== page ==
Rep. John Huffman, R-The Dalles, believes one of his greatest accomplishments during seven years in office was reworking a state radio project to save about $450 million in taxpayer funds.
His quest to cut costs and still provide Oregonians with essential services has led Huffman, 57, to seek re-election to the District 59 seat that he has held since 2007.
“I view the people of this district as my bosses and I represent all of them, not just the ones from my own political party,” he said. “I have truly tried to put the “represent’ in ‘representative.’”
He is being challenged in the May 20 primary election by Britt Storkson, 59, of The Dalles. Because there is no Democrat in the race, the winner of the primary will have his name singly listed on the November ballot.
Huffman became involved in the Wireless Interoperability Network plan after state officials determined in 2010 that it was unaffordable to install 300 new broadcasting towers across Oregon.
He was then serving on the Joint Audits Committee and tasked, as the only legislator with experience in the field of communications, to find a way to salvage the project. The state was seeking to meet a federal mandate to provide emergency responders from varied agencies with a better way to exchange information.
Lack of interoperability became a major concern after rescue workers had trouble keeping in contact with each other following the 9/11 terrorist attacks in New York. The problem that firefighters and law enforcement officers encountered during the crisis was that agencies used different radio frequencies and communication equipment.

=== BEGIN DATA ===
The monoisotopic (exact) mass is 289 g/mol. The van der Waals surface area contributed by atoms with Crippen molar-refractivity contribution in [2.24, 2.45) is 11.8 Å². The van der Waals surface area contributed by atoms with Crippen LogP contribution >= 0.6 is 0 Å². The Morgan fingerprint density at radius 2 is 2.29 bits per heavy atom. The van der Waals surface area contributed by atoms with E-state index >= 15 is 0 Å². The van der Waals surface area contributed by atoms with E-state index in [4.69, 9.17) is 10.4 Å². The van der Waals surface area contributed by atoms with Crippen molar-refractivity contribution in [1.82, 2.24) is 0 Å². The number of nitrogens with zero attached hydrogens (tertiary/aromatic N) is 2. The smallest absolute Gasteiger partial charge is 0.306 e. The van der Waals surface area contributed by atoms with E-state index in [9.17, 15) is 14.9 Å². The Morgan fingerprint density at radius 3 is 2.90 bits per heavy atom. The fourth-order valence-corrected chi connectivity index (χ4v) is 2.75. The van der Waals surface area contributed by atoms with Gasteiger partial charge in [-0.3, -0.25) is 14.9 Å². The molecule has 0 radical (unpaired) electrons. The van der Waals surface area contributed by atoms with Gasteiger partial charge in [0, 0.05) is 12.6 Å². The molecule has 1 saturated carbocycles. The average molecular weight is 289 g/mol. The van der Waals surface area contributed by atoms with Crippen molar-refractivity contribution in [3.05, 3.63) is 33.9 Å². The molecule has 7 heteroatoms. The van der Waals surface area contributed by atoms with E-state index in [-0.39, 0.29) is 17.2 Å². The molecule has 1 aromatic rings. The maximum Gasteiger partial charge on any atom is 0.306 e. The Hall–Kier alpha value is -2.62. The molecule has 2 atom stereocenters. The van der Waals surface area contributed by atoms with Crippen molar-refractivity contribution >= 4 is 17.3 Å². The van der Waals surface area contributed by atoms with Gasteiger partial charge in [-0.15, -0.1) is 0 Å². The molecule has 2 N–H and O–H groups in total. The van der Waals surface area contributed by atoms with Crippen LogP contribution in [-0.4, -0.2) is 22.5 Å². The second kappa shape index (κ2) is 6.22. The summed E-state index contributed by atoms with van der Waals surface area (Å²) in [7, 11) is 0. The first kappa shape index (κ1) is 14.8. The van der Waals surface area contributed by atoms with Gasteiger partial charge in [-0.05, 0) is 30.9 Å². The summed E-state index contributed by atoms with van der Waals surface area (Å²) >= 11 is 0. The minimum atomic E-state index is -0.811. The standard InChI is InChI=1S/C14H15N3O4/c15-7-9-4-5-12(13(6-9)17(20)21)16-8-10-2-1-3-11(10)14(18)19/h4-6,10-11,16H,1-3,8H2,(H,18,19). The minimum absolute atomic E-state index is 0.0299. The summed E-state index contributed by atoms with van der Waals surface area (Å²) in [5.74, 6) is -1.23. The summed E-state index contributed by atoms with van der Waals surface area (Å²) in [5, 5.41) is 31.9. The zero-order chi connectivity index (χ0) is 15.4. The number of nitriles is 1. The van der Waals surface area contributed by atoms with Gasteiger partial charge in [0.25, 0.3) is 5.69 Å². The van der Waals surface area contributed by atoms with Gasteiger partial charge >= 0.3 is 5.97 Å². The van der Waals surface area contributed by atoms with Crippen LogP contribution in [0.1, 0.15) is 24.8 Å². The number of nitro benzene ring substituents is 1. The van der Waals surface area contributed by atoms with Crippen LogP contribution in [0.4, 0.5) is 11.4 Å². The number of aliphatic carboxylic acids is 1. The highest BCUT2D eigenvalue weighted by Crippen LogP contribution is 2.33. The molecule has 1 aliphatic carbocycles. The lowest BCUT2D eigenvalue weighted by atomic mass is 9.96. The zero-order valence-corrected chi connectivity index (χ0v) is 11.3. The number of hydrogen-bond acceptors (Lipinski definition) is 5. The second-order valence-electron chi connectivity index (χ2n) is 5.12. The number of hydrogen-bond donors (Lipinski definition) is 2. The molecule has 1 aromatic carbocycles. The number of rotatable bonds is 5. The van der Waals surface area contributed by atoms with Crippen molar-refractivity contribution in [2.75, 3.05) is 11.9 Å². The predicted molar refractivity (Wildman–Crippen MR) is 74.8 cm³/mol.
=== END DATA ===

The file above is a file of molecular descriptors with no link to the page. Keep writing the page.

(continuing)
Oregon sought to overcome that challenge by establishing a 100 percent cohesive network but the cost, at about $650 million, was too expensive.
With $35 million already invested, Huffman was asked to study the situation. He brought 22 years as the owner of a radio station to the challenge of preventing the project from becoming yet another example of a government expenditure gone awry.
“Nobody in their right mind could support a project that cost that kind of money,” he said.
His mission included several meetings with Oregon Department of Transportation officials to brainstorm for a solution.
“I told ODOT officials that we couldn’t afford 100 percent interoperability so we needed to figure out an alternative,” he said. “We developed a plan for a little over $200 million that covered 80 percent of the state by piggybacking as much as possible on existing towers owned by counties, sheriff’s offices and cellular companies.”
He said revising the plan was complicated and time-consuming but the end result has been positive. He said the network will be up and running in all but the most remote locations by June and improvements can be made in those areas as money allows.
“I never have had an agenda or an axe to grind,” said Huffman. “My approach to the job is good governance and advocating for my district and constituents.”
In the 2014 session, Huffman was vice-chair of the Higher Education and Workforce Development Committee, and seated on Ways and Means, which sets the budget. He was also the longest serving member on the Education Committee, and also seated on Veterans’ Services, Emergency Preparedness, Capital Construction and the Oregon State Capital Foundation.
Huffman said some people think that a state legislator is paid the same as a federal official – who makes about $180,000 per year — but the “part-time” job of representing Oregonians actually pays $1,850 per month. In addition, there is a $650 per month travel allowance and, during the legislative session and quarterly meetings in Salem, an additional $130 per day to cover travel, food and housing.
“You have to do this job full-time to do it right and I average about 3,000 miles per month traveling through the district to meet with constituents, go to meetings and speak at events,” he said.
Huffman said the ability to make a difference for people is what keeps him on the road – and on the phone for many hours each week.
He is proud to have supported bills that created private sector jobs, reduced unnecessary regulations, funded education, protected seniors and disabled citizens from domestic violence and children from sexual abuse.